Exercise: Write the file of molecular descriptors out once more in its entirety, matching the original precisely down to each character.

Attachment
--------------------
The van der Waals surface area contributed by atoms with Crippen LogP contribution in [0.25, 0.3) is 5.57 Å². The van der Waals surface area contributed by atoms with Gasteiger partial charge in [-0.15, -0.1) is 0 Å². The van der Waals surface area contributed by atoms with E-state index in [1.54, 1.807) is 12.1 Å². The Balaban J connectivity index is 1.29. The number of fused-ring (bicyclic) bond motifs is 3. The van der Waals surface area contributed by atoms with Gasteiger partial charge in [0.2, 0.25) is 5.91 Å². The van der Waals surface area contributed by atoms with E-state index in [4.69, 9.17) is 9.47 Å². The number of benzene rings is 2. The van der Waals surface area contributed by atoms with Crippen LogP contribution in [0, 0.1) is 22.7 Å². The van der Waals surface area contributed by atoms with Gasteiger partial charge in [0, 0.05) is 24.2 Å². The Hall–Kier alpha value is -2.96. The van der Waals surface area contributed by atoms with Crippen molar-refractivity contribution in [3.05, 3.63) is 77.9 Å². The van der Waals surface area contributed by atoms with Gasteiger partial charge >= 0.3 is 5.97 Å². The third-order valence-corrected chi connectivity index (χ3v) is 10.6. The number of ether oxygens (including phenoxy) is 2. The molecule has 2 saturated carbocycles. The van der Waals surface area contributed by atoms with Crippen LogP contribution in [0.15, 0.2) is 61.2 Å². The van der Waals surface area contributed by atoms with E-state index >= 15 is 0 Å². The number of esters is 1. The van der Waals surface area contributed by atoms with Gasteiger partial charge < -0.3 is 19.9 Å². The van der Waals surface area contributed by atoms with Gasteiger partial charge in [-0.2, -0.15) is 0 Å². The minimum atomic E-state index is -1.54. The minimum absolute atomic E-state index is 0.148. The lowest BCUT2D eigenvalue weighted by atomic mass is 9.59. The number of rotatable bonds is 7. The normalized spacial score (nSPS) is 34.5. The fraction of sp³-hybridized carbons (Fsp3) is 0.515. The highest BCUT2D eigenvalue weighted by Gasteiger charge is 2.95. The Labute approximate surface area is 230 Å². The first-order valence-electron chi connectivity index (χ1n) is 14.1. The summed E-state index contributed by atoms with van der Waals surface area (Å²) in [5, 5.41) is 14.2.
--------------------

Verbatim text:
The van der Waals surface area contributed by atoms with Crippen LogP contribution in [0.25, 0.3) is 5.57 Å². The van der Waals surface area contributed by atoms with Gasteiger partial charge in [-0.15, -0.1) is 0 Å². The van der Waals surface area contributed by atoms with E-state index in [1.54, 1.807) is 12.1 Å². The Balaban J connectivity index is 1.29. The number of fused-ring (bicyclic) bond motifs is 3. The van der Waals surface area contributed by atoms with Gasteiger partial charge in [0.2, 0.25) is 5.91 Å². The van der Waals surface area contributed by atoms with E-state index in [4.69, 9.17) is 9.47 Å². The number of benzene rings is 2. The van der Waals surface area contributed by atoms with Crippen LogP contribution in [0, 0.1) is 22.7 Å². The van der Waals surface area contributed by atoms with Gasteiger partial charge in [0, 0.05) is 24.2 Å². The Hall–Kier alpha value is -2.96. The van der Waals surface area contributed by atoms with Crippen molar-refractivity contribution in [3.05, 3.63) is 77.9 Å². The van der Waals surface area contributed by atoms with Gasteiger partial charge >= 0.3 is 5.97 Å². The third-order valence-corrected chi connectivity index (χ3v) is 10.6. The number of ether oxygens (including phenoxy) is 2. The molecule has 2 saturated carbocycles. The van der Waals surface area contributed by atoms with Crippen LogP contribution in [0.15, 0.2) is 61.2 Å². The van der Waals surface area contributed by atoms with E-state index >= 15 is 0 Å². The number of esters is 1. The van der Waals surface area contributed by atoms with Gasteiger partial charge < -0.3 is 19.9 Å². The van der Waals surface area contributed by atoms with Gasteiger partial charge in [-0.2, -0.15) is 0 Å². The minimum atomic E-state index is -1.54. The minimum absolute atomic E-state index is 0.148. The lowest BCUT2D eigenvalue weighted by atomic mass is 9.59. The number of rotatable bonds is 7. The normalized spacial score (nSPS) is 34.5. The fraction of sp³-hybridized carbons (Fsp3) is 0.515. The highest BCUT2D eigenvalue weighted by Gasteiger charge is 2.95. The Labute approximate surface area is 230 Å². The first-order valence-electron chi connectivity index (χ1n) is 14.1. The summed E-state index contributed by atoms with van der Waals surface area (Å²) in [5, 5.41) is 14.2.